OCs remain an effective form of contraception, despite the availability of newer methods such as intrauterine devices or the extended-cycle pill. Generic and OTC contraceptives are favored by third-party payers. As a result, potentially exciting developments in the safety of branded oral contraceptives may have gone unnoticed [33]. However, Foster et al. [34], showed that the interest in OTC access to oral contraceptives is high. If out-of-pocket costs for such pills are low, OTC access could have a significant effect on the use of effective contraceptives and unintended pregnancy. In this sense, cost will continue to determine whether these new contraceptive methods are accepted, unless substantial health benefits can be adequately proven. The economic recession may have played a role in this decrease.

A lifestyle analysis revealed that, in 2006, women who reported having used OCs were more likely to smoke than the rest of the study population (AOR, 1.42; 95 % CI, 1.04–1.93). Several studies have reported that OCs and smoking-derived nicotine are known to synergistically increase the risk and severity of cerebral ischemia in women [35]. COC users who are current smokers have a tenfold higher risk of myocardial infarction and an almost threefold risk of stroke than those who do not [36]. The study by Berlín et al. in France [37] showed that hormonal contraception in adolescent girls can accelerate the metabolism of cotinine. The increased rates of smoking among teenagers are not unique of Spain. Adolescents start smoking in response to social influences, emulating the behavior of friends and family members, and are influenced by the media. There is a possible relation between smoking and early sexual initiation. Recent studies show that the smoking prevalence is higher among disadvantaged groups [38], and also that girls with low educational and socioeconomic status tend to experience sex at a younger age. This situation is a window of opportunity to promote hormonal contraception [39]. Interventions targeting young women should be developed to increase their knowledge about contraceptive methods and the risk of smoking.

As for preventive measures, our results show that during the study period, OC users were more likely to have a Pap smear test than women who did not use OCs. We must also bear in mind that the International Agency for Research on Cancer (IARC) has classified COCs as carcinogenic for humans. Therefore, regular smear tests in sexually active women can be considered the best method for the prevention of cervical cancer.

As for healthcare resource–related variables, our results revealed that the variable with the greatest strength of association with OC use in both surveys was visits to the gynaecologist in the previous 12 months (AOR, 5.60 [95 % CI, 2.93–10.73] in 2006 and AOR, 3.55 [95 % CI, 1.30–9.73] in 2012). Adolescents are a special group who need motivational counselling and care to ensure that they adhere to the daily routine and to continue regular use [40, 41]. As a result, gynaecologists attempt to adapt prescriptions to the specific characteristics of available pills in order to improve adherence [42]. A working knowledge of contraception will assist the paediatrician and gynaecologist in both promoting sexual health and treating common adolescent gynaecological problems.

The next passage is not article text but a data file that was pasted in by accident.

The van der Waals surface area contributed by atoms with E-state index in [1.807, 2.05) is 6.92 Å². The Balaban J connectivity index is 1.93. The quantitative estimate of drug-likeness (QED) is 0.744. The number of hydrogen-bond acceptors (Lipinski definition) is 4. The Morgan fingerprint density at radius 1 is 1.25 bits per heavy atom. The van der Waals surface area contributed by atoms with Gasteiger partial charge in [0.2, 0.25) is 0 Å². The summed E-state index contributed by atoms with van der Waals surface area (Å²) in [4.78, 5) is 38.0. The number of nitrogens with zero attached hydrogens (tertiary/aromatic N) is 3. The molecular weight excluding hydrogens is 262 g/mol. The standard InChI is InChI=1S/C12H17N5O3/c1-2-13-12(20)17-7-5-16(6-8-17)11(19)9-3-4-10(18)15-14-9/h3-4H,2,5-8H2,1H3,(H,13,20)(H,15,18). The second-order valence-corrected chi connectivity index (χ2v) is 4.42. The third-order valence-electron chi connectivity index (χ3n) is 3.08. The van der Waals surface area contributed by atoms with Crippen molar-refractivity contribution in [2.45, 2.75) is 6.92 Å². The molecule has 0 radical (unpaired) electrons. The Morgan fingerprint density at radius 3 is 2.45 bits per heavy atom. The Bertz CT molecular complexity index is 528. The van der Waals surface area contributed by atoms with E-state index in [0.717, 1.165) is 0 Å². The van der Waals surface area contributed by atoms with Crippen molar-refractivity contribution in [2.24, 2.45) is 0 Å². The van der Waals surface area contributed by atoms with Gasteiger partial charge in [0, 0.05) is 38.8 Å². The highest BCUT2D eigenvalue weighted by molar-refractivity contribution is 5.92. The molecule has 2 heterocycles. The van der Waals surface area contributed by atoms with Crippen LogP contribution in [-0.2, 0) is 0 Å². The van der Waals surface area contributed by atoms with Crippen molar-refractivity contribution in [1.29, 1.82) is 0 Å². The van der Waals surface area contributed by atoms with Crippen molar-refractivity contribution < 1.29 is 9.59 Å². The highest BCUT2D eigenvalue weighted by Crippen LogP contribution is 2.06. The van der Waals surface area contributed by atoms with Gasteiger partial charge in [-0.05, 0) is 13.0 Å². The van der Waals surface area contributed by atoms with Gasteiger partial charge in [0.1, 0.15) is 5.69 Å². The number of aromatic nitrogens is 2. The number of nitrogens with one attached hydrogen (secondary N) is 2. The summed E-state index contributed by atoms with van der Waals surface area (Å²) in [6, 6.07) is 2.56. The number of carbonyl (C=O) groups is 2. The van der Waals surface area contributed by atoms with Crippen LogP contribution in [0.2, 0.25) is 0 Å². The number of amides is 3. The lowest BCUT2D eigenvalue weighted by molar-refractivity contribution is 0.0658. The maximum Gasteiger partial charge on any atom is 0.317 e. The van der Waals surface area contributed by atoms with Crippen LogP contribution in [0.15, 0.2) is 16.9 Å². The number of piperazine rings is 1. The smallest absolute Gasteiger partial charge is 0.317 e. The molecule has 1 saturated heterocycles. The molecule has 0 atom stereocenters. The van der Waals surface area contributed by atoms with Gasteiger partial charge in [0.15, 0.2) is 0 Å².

Family planning services were also associated with OC use. In 2006, young women who reported having used OCs were more likely to visit family planning services than women who did not (AOR, 3.56 [95 % CI, 2.14–5.93]). These results are consistent with those of other studies on the utilization and perception of health services, such as the REPROSTAT project (Reproductive health indicators in the European Union), which highlighted that only 31 % of the youths interviewed had ever visited a health center to receive information on contraception, pregnancy, abortion, and STIs [43]. In the same line Darney et al. [44] in a study conducted in Mexico, to determine associations between age and patient-reported quality of family planning services among adolescents and young women, showed that although a lower proportion of adolescents reported long-acting reversible contraception (LARC) use, in comparison with young women, the adolescents using hormonal and LARC had significantly lower odds of reporting high-quality care compared with women aged 25–29. The role of family planning services is essential because the evidence supports that teenagers are more likely to choose a LARC method and continue with that method if they are offered [45].

Finally, in the 2012 SNHS, women who reported having used OCs were more likely to use alternative medicines than the rest of the study population (AOR, 2.83 [95 % CI, 1.32–6.04]). It is known that interactions between hormonal contraceptives and other herb-drugs can reduce the efficacy of OCs [46]. In the USA, Murphy et al. [47] evaluated the effect of the herbal remedy St. John’s Wort on OCs and found that treatment with St. John’s Wort was associated with a significant 13–15 % reduction in exposure to the OC.